diversity people circle iconDiversity Score: Between You’re Trying and Good Effort
You’re Trying

From the summary and character descriptions this looks like it should be an A+. Madeline is Afro-Asian with an illness that keeps her locked inside all the time. Her racial/ethnic diversity is central to her character and the other main figures in her life are only her mother (Asian) and her nurse (Latina). When Olly comes on the scene, she’s pretty fascinated by his white family – and by him. I appreciate the beginning of the book – the portrayal of someone suffering from a disease that inhibits her interaction with the everyday and what that means for creating an internal world, the few relationships she’s permitted, and her ability to experience life (or not) was well developed. I thought the relationship with Carla, the nurse, a great illustration of how long-term illness brings other people into your life. I thought her mom’s reaction to one of Carla’s decisions also interesting – highlighting the difficult interplay of professionalism and genuine care/love that caregivers balance. However, I found the end a bit of a let down. I’m trying to avoid spoilers, but, it’s really hard. So, if you would like to avoid spoilers, skip to the Awesome Factor section (but you really shouldn’t if you care about good rep).

So, I’m going to start by saying that I guessed the end about halfway through. I think I’m a cynic though, because other reviewers are mostly surprised. My issue with the end (SPOILERS): by having the disease be a lie, it feels a bit like the “magical cure.” A character struggling with disease is, ultimately, not actually diseased and she can find happiness and love because she isn’t “abnormal” or “sick.” I also find it frustrating that she discovers the truth because she steps out into the air for a boy instead of doing some sleuthing at home. While I found Olly and Maddy’s relationship sweet and steamy, it makes me sad that a guy was the instigator for finding the truth. I think this would have been even more powerful had Maddy truly had SCID and had to navigate allergies, the outside world, and living more fully with Olly by her side. Of course, that would have been a different story, so…it is what it is. EDIT: I’m really didn’t like the end when I posted the original review and now, it’s even more powerful distaste for this “twist.” To negate the disability rep, to make her treat her life as unworthy of living unless she’s living it like other people, and to have it basically be a story about parental abuse…just all around dislike. And, I’m really sad that this is getting so much love and a movie and a snapchat filter (like…how much money is marketing throwing at this??!?!] For more detailed review of what this means for disability rep, check out this review at Disability in Kid Lit and this review on Goodreads.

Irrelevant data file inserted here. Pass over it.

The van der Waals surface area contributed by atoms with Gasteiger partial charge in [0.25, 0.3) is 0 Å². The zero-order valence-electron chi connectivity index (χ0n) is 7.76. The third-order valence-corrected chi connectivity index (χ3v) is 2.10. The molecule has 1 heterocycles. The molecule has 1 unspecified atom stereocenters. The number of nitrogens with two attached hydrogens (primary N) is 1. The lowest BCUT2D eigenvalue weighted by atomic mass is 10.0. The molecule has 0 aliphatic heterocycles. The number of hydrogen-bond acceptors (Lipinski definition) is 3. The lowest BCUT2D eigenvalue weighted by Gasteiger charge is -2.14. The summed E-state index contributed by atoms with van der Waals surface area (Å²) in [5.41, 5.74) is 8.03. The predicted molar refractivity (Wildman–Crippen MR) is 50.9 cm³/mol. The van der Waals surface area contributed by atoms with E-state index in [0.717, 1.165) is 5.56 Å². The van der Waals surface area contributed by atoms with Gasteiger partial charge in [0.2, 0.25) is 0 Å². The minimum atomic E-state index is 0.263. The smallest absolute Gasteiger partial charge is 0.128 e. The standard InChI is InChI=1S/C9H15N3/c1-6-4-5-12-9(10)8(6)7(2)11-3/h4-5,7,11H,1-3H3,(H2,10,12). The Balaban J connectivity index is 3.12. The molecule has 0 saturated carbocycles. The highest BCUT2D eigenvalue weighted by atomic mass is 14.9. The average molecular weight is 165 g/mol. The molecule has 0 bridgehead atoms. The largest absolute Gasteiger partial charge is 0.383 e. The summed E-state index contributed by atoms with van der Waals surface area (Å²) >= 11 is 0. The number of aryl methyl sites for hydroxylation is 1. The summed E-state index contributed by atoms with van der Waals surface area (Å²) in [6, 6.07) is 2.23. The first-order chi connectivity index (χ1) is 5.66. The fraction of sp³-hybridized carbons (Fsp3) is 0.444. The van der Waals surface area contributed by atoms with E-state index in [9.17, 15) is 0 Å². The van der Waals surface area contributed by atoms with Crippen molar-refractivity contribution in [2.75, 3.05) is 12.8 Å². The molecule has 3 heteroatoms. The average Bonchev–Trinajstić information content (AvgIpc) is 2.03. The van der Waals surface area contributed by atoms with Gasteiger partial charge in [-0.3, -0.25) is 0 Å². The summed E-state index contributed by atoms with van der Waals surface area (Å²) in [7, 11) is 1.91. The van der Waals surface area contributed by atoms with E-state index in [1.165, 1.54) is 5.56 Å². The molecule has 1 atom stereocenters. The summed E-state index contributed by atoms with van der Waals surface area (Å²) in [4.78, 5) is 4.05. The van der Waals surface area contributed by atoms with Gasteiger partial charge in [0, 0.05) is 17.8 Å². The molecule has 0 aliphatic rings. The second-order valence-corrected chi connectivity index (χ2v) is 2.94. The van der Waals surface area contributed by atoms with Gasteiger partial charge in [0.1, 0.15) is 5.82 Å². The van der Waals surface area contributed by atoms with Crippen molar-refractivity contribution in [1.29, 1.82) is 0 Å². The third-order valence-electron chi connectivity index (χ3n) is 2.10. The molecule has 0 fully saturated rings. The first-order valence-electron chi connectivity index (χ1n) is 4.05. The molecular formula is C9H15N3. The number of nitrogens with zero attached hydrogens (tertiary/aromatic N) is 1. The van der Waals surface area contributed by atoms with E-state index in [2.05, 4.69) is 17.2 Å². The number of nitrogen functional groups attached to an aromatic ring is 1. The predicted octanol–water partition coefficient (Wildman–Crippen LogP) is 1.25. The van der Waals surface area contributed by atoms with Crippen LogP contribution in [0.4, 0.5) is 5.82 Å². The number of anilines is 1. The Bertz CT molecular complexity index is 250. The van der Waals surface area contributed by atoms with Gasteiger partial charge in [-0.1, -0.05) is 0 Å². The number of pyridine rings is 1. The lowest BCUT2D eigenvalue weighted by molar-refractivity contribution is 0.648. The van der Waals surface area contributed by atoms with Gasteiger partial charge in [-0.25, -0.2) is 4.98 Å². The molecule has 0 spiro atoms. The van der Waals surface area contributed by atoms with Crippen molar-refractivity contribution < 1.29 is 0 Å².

wow iconAwesome Factor: Good Effort You’re Trying